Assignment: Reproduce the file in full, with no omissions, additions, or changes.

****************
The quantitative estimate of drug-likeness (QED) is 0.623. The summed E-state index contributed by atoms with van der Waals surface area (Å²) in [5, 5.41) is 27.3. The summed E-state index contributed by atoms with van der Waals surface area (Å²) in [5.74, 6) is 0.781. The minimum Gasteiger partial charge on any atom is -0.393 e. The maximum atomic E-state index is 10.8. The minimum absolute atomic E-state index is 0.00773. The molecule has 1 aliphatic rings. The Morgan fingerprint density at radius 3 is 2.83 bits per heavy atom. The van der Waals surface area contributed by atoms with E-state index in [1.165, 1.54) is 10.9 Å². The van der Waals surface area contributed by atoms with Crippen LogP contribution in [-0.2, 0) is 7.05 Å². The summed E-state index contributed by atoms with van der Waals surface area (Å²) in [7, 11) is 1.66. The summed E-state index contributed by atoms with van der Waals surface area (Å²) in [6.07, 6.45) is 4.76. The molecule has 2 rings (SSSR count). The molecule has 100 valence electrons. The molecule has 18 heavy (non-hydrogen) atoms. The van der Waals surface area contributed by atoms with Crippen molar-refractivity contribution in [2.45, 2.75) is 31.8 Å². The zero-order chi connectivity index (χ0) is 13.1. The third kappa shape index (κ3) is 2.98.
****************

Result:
The quantitative estimate of drug-likeness (QED) is 0.623. The summed E-state index contributed by atoms with van der Waals surface area (Å²) in [5, 5.41) is 27.3. The summed E-state index contributed by atoms with van der Waals surface area (Å²) in [5.74, 6) is 0.781. The minimum Gasteiger partial charge on any atom is -0.393 e. The maximum atomic E-state index is 10.8. The minimum absolute atomic E-state index is 0.00773. The molecule has 1 aliphatic rings. The Morgan fingerprint density at radius 3 is 2.83 bits per heavy atom. The van der Waals surface area contributed by atoms with E-state index in [1.165, 1.54) is 10.9 Å². The van der Waals surface area contributed by atoms with Crippen LogP contribution in [-0.2, 0) is 7.05 Å². The summed E-state index contributed by atoms with van der Waals surface area (Å²) in [7, 11) is 1.66. The summed E-state index contributed by atoms with van der Waals surface area (Å²) in [6.07, 6.45) is 4.76. The molecule has 2 rings (SSSR count). The molecule has 100 valence electrons. The molecule has 18 heavy (non-hydrogen) atoms. The van der Waals surface area contributed by atoms with Crippen molar-refractivity contribution in [2.45, 2.75) is 31.8 Å². The zero-order chi connectivity index (χ0) is 13.1. The third kappa shape index (κ3) is 2.98.